Award-winning student news since 1978

The Brookhaven Courier

Award-winning student news since 1978

The Brookhaven Courier

Award-winning student news since 1978

The Brookhaven Courier

BHC students lend hand at food bank

By Paula Vasquez

Staff Writer



In a day filled with cans of ravioli and beans, Brookhaven College students dedicated their time to help food get to those who need it most. Stacks of canned goods were loaded and unloaded by the armful at the North Texas Food Bank by Brookhaven student volunteers.

Brookhaven helped the NTFB Sept. 5 by organizing a group of volunteers to assist in moving food donations. The efforts were furthered by volunteers who assisted in feeding people unable to make the trip to the grocery store without money. The three hours evaporated quickly for the more than 70 volunteers who attended.

Their job was straightforward: move the food at the food bank to the correct areas to be shipped to various destinations. Stations were erected to help volunteers keep things going smoothly. One station of volunteers helped sort food cans by category, while volunteers at another station packed meals into boxes to be given to those in need.

Jennifer Green, NTFB volunteer service coordinator, guided Brookhaven volunteers through the food bank and taught them the impact of hunger. Green said she first realized how dire the issue of hunger was when she saw “a kid stuff spaghetti in his pocket to save it for later.” After revealing her personal story to the volunteers, the group gained a deeper understanding of the severity of the problem.

Green’s personality and anecdotes seemed to infuse the Brookhaven volunteers with their own passion for the cause. She insisted that a couple of hours could change and improve people’s lives. She said she believes that easy tasks, such as sorting, bagging and boxing food, help because “there is a face on the other end.”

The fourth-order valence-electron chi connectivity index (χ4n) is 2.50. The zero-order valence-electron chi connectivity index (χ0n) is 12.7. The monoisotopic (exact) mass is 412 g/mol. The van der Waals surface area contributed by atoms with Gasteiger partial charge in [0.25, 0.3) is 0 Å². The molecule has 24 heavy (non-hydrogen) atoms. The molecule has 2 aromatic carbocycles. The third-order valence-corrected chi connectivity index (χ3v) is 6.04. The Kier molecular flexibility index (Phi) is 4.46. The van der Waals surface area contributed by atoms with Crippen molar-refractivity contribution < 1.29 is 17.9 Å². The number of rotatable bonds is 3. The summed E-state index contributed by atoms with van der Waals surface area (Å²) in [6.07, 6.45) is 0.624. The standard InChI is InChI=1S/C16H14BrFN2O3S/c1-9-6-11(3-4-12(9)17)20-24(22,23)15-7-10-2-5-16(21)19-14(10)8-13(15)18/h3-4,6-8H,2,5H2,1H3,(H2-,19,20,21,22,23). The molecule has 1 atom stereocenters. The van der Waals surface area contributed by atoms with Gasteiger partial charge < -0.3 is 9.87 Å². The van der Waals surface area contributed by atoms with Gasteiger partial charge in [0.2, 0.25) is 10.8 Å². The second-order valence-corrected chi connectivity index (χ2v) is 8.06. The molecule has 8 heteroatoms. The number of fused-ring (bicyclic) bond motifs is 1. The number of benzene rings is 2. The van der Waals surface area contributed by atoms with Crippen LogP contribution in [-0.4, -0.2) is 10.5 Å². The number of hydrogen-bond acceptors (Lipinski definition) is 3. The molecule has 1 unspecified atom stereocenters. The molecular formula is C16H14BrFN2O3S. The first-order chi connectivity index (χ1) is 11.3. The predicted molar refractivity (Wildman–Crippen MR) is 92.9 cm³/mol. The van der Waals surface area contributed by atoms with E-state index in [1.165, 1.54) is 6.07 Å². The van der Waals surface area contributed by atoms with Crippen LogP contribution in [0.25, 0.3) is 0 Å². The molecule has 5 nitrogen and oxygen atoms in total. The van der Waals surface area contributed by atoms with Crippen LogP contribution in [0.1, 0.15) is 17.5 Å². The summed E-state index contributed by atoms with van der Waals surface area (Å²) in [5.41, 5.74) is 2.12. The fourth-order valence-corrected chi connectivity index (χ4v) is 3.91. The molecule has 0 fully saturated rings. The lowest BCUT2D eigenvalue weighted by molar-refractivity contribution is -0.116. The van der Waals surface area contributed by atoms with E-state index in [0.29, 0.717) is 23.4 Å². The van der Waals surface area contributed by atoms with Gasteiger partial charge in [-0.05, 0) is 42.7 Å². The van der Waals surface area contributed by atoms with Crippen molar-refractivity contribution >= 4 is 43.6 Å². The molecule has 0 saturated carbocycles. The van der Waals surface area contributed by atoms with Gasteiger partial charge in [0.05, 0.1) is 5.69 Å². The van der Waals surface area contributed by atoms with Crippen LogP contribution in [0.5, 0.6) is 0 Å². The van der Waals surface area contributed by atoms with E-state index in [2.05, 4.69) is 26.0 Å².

Andrew Deibert, program services specialist and service-learning and civic engagement coordinator, organized the trip. He said Brookhaven tries to do the trip in September or early October every year.

Deibert said he was happy with this year’s number of volunteers. Brookhaven’s maximum number is 80 spaces, and more than 70 were filled. He said he believes the outcome was great for the NTFB and crucial to the people needing food. “Our group was able to pack close to 16,000 pounds of food during the time we were there, which translates to 13,200 meals,” Deibert said.

Deibert said the significance of volunteers working this event was immense, because NTFB relies solely on volunteers to pack and sort the donations it receives. In addition to completing the task of bagging and sorting, the hours of volunteering are used by Metrocrest Social Services as credits to purchase more food.

Sandy Gonzalez, a Brookhaven student who volunteered at the event, said the best part of volunteering was the feeling afterward. “You have a good time, meet awesome people, help others and help yourself,” she said.

Gonzalez said she volunteered because there are families, children and people who are not able to help themselves. What fuels Gonzalez’s spirit is knowing that the aid of volunteers “gives them assurance that, regardless of their struggles, there is a helping hand they are able to reach out to.”

“The mission of the Office of Service-Learning and Civic Engagement is to offer students and employees opportunities to engage in experiences that address human and community needs together,” Deibert said. “Hunger is a real need in North Texas, and we hope to expose people to that need to encourage them to do their part to make an impact.”

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